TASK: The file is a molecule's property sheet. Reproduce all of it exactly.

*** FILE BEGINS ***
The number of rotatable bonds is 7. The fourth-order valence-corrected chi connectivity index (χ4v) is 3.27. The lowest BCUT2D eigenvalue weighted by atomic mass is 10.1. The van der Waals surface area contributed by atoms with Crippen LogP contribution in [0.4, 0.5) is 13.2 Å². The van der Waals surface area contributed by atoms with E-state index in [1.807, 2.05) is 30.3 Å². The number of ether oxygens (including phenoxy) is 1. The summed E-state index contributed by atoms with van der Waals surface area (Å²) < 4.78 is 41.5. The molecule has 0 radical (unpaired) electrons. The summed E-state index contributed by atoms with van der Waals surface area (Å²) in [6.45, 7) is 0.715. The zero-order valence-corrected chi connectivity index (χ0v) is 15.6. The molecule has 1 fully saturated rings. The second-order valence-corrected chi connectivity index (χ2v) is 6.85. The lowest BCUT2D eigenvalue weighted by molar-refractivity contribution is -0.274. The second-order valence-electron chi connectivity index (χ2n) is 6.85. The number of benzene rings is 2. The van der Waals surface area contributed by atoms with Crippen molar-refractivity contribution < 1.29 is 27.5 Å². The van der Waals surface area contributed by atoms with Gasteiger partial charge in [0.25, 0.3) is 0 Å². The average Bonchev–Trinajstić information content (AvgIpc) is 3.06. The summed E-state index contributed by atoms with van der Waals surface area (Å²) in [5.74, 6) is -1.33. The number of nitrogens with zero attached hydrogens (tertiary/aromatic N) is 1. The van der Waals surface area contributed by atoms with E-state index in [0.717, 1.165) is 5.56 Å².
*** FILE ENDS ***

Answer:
The number of rotatable bonds is 7. The fourth-order valence-corrected chi connectivity index (χ4v) is 3.27. The lowest BCUT2D eigenvalue weighted by atomic mass is 10.1. The van der Waals surface area contributed by atoms with Crippen LogP contribution in [0.4, 0.5) is 13.2 Å². The van der Waals surface area contributed by atoms with E-state index in [1.807, 2.05) is 30.3 Å². The number of ether oxygens (including phenoxy) is 1. The summed E-state index contributed by atoms with van der Waals surface area (Å²) < 4.78 is 41.5. The molecule has 0 radical (unpaired) electrons. The summed E-state index contributed by atoms with van der Waals surface area (Å²) in [6.45, 7) is 0.715. The zero-order valence-corrected chi connectivity index (χ0v) is 15.6. The molecule has 1 fully saturated rings. The second-order valence-corrected chi connectivity index (χ2v) is 6.85. The lowest BCUT2D eigenvalue weighted by molar-refractivity contribution is -0.274. The second-order valence-electron chi connectivity index (χ2n) is 6.85. The number of benzene rings is 2. The van der Waals surface area contributed by atoms with Crippen molar-refractivity contribution < 1.29 is 27.5 Å². The van der Waals surface area contributed by atoms with Gasteiger partial charge in [0.25, 0.3) is 0 Å². The average Bonchev–Trinajstić information content (AvgIpc) is 3.06. The summed E-state index contributed by atoms with van der Waals surface area (Å²) in [5.74, 6) is -1.33. The number of nitrogens with zero attached hydrogens (tertiary/aromatic N) is 1. The van der Waals surface area contributed by atoms with E-state index in [0.717, 1.165) is 5.56 Å².